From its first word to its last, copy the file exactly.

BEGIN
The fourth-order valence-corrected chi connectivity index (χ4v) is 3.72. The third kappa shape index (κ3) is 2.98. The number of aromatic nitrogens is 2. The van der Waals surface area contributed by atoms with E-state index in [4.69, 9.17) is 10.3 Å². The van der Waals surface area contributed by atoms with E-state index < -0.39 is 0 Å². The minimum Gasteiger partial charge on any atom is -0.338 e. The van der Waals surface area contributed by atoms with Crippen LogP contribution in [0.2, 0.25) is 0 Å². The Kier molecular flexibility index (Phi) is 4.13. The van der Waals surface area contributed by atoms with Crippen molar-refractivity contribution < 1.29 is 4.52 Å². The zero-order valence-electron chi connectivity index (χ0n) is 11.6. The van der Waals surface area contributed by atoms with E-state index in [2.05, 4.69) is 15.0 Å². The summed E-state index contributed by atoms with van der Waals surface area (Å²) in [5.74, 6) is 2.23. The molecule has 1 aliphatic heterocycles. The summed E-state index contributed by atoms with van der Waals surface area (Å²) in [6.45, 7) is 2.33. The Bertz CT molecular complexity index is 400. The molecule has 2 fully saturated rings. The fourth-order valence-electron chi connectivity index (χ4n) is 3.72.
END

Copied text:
The fourth-order valence-corrected chi connectivity index (χ4v) is 3.72. The third kappa shape index (κ3) is 2.98. The number of aromatic nitrogens is 2. The van der Waals surface area contributed by atoms with E-state index in [4.69, 9.17) is 10.3 Å². The van der Waals surface area contributed by atoms with E-state index < -0.39 is 0 Å². The minimum Gasteiger partial charge on any atom is -0.338 e. The van der Waals surface area contributed by atoms with Crippen LogP contribution in [0.2, 0.25) is 0 Å². The Kier molecular flexibility index (Phi) is 4.13. The van der Waals surface area contributed by atoms with Crippen molar-refractivity contribution < 1.29 is 4.52 Å². The zero-order valence-electron chi connectivity index (χ0n) is 11.6. The van der Waals surface area contributed by atoms with E-state index in [2.05, 4.69) is 15.0 Å². The summed E-state index contributed by atoms with van der Waals surface area (Å²) in [5.74, 6) is 2.23. The molecule has 1 aliphatic heterocycles. The summed E-state index contributed by atoms with van der Waals surface area (Å²) in [6.45, 7) is 2.33. The Bertz CT molecular complexity index is 400. The molecule has 2 fully saturated rings. The fourth-order valence-electron chi connectivity index (χ4n) is 3.72.